I had this well crafted argument in my head, down to the paragraph breaks—and then time went by and I forgot all of it except the drive behind it. So instead, I want to take this time to write on the simplicity of the gospel.

““For God so loved the world, that He gave His only begotten Son, that whoever believes in Him shall not perish, but have eternal life.” – John 3:16 NASB

Now, if you are anything like me, you learned that verse in AWANA right when they were switching over from Old King James to New King James, then spent the rest of your childhood learning Scriptures in New American Standard so whenever you end up quoting that verse you end up quoting a mixture of all three versions. Which is why I pulled the NASB translation directly from Biblegateway.com. Back to my point, the gospel, the Good News, is amazingly simple. God loved us, was not willing to let all mankind perish (predestination/free will argument will not be touched on here today), gave His Son and all we have to do is accept that gift and believe.

That’s it. Believe in the Lord Jesus Christ and you will be saved. You do nothing to earn this. You do nothing to deserve this. And you cannot be too old, or too young, or too screwed up to accept this gift.

It’s so hard because we want control. We want to do something. To have a say, to in some way earn this. I think it is safe to say that it is something we all struggle with.

I am taking this time to draw attention to how simple the gospel is because I see so many articles and videos flying around with I believe well meaning people who try to complicate it. I love studying theology, I want to understand the Bible as best as I can. But you know what…I will never understand it 100% and that is ok. And there are issues and topics that people come to different interpretations and convictions. I am sure that when my time is done, and my understanding is complete there will be some hypothetical headdesking. And ‘why did I come to that conclusion?’ But, if there is a topic that the Word is not 100% clear on and it is not a salvation issue, I do not believe it is appropriate to treat that fellow believer as if they are completely off their rocker if they come to a different conclusion.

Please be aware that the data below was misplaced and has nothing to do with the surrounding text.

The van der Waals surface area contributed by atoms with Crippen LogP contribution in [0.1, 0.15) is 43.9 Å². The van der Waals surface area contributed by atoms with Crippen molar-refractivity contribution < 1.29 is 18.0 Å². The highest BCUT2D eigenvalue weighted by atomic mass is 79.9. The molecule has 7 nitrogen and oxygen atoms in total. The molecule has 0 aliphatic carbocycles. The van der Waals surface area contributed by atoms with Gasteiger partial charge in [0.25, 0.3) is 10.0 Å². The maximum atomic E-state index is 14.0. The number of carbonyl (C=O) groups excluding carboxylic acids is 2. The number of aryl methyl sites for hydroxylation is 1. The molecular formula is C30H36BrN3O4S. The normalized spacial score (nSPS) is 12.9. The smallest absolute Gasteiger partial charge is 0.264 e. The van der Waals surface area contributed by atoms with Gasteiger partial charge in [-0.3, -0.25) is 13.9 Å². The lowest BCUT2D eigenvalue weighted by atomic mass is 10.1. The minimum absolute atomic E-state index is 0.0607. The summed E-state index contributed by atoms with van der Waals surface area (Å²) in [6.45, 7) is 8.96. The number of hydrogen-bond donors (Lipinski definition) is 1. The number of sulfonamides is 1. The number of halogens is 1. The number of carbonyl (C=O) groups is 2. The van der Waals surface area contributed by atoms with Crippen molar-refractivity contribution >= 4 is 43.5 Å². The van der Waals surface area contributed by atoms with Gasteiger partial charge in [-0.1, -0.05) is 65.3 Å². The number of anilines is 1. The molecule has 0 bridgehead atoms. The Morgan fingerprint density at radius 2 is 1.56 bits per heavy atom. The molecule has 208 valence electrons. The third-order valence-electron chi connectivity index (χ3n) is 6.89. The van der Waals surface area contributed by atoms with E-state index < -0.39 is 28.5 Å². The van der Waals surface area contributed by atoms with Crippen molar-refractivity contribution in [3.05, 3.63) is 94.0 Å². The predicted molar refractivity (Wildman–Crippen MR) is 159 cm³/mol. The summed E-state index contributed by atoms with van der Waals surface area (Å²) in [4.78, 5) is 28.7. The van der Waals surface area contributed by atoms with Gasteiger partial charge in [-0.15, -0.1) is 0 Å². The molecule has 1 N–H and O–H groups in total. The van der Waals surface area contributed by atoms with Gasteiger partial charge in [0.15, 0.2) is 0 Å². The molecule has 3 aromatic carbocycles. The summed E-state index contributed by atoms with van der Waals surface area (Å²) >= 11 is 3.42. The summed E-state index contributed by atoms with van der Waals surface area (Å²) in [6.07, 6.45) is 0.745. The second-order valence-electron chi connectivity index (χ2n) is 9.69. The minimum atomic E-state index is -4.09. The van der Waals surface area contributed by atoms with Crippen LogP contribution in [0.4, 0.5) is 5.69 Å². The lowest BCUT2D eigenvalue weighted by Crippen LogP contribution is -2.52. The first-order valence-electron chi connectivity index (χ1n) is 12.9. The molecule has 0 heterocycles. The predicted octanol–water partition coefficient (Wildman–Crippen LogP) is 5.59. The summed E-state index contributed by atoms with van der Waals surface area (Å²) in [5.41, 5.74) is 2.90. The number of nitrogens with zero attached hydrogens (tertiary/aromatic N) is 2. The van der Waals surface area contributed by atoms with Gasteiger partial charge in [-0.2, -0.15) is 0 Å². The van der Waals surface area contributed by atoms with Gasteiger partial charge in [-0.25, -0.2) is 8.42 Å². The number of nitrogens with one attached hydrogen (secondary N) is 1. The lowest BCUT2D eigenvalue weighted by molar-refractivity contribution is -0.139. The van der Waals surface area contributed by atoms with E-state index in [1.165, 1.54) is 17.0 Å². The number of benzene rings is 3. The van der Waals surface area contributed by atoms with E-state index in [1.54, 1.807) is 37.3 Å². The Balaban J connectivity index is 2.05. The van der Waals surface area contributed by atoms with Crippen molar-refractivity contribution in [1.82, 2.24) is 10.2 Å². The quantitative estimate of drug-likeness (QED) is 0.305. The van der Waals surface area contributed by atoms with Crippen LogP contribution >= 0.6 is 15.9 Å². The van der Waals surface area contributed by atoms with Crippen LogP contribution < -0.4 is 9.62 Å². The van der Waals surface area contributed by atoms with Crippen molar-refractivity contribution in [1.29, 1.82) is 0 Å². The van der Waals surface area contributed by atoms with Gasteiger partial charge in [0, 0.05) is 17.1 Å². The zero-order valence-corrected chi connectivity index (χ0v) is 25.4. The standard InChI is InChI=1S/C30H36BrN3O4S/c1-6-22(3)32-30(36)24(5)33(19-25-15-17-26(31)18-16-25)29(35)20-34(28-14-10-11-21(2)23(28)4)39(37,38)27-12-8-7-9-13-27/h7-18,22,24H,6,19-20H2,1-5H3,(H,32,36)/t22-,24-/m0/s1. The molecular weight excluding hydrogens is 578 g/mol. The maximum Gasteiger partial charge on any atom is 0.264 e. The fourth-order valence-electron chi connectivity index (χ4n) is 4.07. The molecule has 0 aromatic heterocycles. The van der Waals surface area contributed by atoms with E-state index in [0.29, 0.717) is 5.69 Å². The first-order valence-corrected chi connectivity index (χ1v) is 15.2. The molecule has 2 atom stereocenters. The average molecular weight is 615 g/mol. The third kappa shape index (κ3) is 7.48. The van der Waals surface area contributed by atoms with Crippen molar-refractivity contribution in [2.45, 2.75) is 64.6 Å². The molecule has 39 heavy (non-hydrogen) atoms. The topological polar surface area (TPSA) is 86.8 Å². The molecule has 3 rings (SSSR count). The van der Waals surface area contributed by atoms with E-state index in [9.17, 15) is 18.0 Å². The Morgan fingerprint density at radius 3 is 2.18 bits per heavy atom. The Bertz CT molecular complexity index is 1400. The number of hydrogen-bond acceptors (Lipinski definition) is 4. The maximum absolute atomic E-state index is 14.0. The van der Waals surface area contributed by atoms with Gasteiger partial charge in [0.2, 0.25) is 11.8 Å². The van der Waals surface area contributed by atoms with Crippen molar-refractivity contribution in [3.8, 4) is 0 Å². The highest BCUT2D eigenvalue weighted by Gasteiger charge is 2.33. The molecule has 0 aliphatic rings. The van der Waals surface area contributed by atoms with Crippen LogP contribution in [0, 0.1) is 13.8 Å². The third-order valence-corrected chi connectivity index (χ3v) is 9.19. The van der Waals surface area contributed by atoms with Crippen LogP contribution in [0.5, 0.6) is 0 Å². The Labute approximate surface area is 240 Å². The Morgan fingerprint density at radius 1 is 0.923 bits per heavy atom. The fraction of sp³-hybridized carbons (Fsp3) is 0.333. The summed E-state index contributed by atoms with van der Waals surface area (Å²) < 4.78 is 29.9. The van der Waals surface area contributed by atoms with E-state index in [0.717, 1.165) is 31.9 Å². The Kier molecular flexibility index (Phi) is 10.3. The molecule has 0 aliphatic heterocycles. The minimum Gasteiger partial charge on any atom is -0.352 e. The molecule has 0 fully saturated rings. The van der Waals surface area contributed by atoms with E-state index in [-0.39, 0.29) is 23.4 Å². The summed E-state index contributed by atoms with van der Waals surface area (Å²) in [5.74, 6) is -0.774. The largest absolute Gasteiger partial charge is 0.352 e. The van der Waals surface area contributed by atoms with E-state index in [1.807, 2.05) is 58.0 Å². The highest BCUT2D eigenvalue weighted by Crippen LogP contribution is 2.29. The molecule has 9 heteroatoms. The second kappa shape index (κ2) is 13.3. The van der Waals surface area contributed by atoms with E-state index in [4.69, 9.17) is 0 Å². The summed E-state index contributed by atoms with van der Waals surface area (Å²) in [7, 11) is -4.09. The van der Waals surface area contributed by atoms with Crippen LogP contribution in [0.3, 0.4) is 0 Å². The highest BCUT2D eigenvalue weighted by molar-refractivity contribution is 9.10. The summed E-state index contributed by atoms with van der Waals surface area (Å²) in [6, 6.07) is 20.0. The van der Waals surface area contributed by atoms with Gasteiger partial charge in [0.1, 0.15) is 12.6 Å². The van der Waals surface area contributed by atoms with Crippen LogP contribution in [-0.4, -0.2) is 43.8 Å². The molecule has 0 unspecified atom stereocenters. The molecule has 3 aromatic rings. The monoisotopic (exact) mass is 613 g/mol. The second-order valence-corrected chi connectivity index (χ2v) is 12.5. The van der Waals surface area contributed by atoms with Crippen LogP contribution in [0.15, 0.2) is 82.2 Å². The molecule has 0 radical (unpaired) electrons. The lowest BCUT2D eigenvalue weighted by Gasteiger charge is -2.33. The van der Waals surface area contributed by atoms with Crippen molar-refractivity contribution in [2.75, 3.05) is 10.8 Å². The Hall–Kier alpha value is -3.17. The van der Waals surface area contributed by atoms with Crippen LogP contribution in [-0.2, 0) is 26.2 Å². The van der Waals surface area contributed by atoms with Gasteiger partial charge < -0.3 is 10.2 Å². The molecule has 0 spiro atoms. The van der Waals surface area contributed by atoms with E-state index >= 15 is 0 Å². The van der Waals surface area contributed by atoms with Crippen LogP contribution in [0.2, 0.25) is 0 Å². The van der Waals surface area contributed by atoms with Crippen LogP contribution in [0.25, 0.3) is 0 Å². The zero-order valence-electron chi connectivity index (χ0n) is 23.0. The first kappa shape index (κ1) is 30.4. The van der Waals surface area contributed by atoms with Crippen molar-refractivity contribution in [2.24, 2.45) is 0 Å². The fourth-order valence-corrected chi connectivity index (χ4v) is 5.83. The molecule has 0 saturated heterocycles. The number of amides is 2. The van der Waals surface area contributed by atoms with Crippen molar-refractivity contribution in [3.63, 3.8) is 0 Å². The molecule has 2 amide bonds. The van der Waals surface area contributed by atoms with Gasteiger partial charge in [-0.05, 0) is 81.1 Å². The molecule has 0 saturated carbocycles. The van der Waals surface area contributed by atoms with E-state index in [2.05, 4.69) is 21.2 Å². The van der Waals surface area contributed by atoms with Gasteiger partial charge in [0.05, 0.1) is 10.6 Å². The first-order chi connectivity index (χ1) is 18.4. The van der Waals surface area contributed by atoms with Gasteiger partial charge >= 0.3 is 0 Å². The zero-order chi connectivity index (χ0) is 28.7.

When we were kids, a friend of mine and I would disagree on everything when it came to these non-salvation issues. To this day, whenever we agree on something I am shocked. But as well as I can know with anyone- I believe this friend is a believer. She forced me to question why I did believe what I believed. And my faith is stronger for it.

I know people who only wear skirts and wear their hair long, and I have friends with large tattoos and have sported a pink faux hawk. Some people worship quietly sitting down, and some raise their hands. Some people hymns touch their heart and some rap music. The gospel transcends culture, and time and we need to remember that. Just because someone looks different, or worships different does not mean they are not saved or a ‘lesser’ believer.

(Before I get myself into too much trouble, let me state that I am not denying that there are places that teach a watered down gospel. I am not denying that in the least, but that is not the point of my post today.)

To finish up, next time you read an article or see a video, or hear a podcast that says you must be a certain way—check it against Scripture. Verify that the teacher is preaching 1) the passage in context to the rest of Scripture and 2) not just his own opinion of a passage as truth. If it is his own opinion of a passage that is difficult to understand, do your own homework, research God’s word to see what the interpretation is. And you know what, it is ok to say you don’t know and you want to continue studying before you come to a stand on an issue.

Scripture is to be our standard, not man, whoever the teacher is.